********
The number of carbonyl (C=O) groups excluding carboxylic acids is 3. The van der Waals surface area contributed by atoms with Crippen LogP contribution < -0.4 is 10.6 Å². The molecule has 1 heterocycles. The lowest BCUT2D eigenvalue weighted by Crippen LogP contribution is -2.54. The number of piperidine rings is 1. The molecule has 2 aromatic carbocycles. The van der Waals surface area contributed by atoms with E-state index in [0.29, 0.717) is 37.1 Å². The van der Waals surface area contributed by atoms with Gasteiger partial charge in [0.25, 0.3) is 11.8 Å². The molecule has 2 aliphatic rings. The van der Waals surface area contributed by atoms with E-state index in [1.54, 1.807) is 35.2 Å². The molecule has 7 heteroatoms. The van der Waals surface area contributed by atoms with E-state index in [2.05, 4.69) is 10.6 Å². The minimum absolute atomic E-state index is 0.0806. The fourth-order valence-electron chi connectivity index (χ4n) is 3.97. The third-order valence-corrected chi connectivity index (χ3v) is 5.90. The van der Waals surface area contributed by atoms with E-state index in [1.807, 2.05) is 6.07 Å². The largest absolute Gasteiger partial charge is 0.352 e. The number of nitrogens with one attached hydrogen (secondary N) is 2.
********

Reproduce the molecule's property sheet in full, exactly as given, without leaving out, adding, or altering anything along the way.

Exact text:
The number of carbonyl (C=O) groups excluding carboxylic acids is 3. The van der Waals surface area contributed by atoms with Crippen LogP contribution < -0.4 is 10.6 Å². The molecule has 1 heterocycles. The lowest BCUT2D eigenvalue weighted by Crippen LogP contribution is -2.54. The number of piperidine rings is 1. The molecule has 2 aromatic carbocycles. The van der Waals surface area contributed by atoms with E-state index in [0.29, 0.717) is 37.1 Å². The van der Waals surface area contributed by atoms with Gasteiger partial charge in [0.25, 0.3) is 11.8 Å². The molecule has 2 aliphatic rings. The van der Waals surface area contributed by atoms with E-state index in [1.54, 1.807) is 35.2 Å². The molecule has 7 heteroatoms. The van der Waals surface area contributed by atoms with E-state index in [2.05, 4.69) is 10.6 Å². The minimum absolute atomic E-state index is 0.0806. The fourth-order valence-electron chi connectivity index (χ4n) is 3.97. The third-order valence-corrected chi connectivity index (χ3v) is 5.90. The van der Waals surface area contributed by atoms with E-state index in [1.807, 2.05) is 6.07 Å². The largest absolute Gasteiger partial charge is 0.352 e. The number of nitrogens with one attached hydrogen (secondary N) is 2.